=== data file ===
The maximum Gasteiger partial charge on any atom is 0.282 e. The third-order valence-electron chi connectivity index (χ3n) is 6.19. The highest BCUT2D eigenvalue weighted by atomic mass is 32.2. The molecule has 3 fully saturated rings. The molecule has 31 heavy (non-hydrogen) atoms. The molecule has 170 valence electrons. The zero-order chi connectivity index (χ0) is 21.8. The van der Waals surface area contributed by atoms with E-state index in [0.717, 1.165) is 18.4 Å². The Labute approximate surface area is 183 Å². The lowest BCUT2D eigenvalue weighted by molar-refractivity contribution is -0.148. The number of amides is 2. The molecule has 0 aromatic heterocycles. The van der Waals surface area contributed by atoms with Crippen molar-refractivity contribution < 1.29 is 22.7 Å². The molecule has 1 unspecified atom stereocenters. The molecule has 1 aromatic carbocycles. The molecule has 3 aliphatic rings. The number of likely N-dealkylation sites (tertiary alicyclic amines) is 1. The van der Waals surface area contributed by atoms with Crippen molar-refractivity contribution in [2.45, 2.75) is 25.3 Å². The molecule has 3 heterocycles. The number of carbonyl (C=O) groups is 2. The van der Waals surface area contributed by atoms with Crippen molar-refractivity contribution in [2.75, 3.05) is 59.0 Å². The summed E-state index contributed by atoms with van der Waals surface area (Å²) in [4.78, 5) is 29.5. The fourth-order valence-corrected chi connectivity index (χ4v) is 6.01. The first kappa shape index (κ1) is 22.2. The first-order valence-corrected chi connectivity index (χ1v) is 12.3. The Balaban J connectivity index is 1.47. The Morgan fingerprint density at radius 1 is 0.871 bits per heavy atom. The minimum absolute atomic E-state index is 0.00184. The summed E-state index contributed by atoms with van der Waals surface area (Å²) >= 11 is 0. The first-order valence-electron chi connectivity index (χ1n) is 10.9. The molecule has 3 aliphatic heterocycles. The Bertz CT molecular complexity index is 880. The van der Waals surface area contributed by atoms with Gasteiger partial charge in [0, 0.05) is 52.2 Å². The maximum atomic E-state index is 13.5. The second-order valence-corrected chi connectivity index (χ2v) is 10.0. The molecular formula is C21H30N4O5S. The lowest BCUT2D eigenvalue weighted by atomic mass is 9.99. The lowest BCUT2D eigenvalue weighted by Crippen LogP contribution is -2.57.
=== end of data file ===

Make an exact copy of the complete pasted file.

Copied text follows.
The maximum Gasteiger partial charge on any atom is 0.282 e. The third-order valence-electron chi connectivity index (χ3n) is 6.19. The highest BCUT2D eigenvalue weighted by atomic mass is 32.2. The molecule has 3 fully saturated rings. The molecule has 31 heavy (non-hydrogen) atoms. The molecule has 170 valence electrons. The zero-order chi connectivity index (χ0) is 21.8. The van der Waals surface area contributed by atoms with E-state index in [0.717, 1.165) is 18.4 Å². The Labute approximate surface area is 183 Å². The lowest BCUT2D eigenvalue weighted by molar-refractivity contribution is -0.148. The number of amides is 2. The molecule has 0 aromatic heterocycles. The van der Waals surface area contributed by atoms with Crippen molar-refractivity contribution < 1.29 is 22.7 Å². The molecule has 1 unspecified atom stereocenters. The molecule has 1 aromatic carbocycles. The molecule has 3 aliphatic rings. The number of likely N-dealkylation sites (tertiary alicyclic amines) is 1. The van der Waals surface area contributed by atoms with Crippen molar-refractivity contribution in [2.45, 2.75) is 25.3 Å². The molecule has 3 heterocycles. The number of carbonyl (C=O) groups is 2. The van der Waals surface area contributed by atoms with Crippen molar-refractivity contribution in [2.75, 3.05) is 59.0 Å². The summed E-state index contributed by atoms with van der Waals surface area (Å²) in [4.78, 5) is 29.5. The fourth-order valence-corrected chi connectivity index (χ4v) is 6.01. The first kappa shape index (κ1) is 22.2. The first-order valence-corrected chi connectivity index (χ1v) is 12.3. The Balaban J connectivity index is 1.47. The Morgan fingerprint density at radius 1 is 0.871 bits per heavy atom. The minimum absolute atomic E-state index is 0.00184. The summed E-state index contributed by atoms with van der Waals surface area (Å²) >= 11 is 0. The first-order valence-electron chi connectivity index (χ1n) is 10.9. The molecule has 3 aliphatic heterocycles. The Bertz CT molecular complexity index is 880. The van der Waals surface area contributed by atoms with Gasteiger partial charge in [0, 0.05) is 52.2 Å². The maximum atomic E-state index is 13.5. The second-order valence-corrected chi connectivity index (χ2v) is 10.0. The molecular formula is C21H30N4O5S. The lowest BCUT2D eigenvalue weighted by atomic mass is 9.99. The lowest BCUT2D eigenvalue weighted by Crippen LogP contribution is -2.57.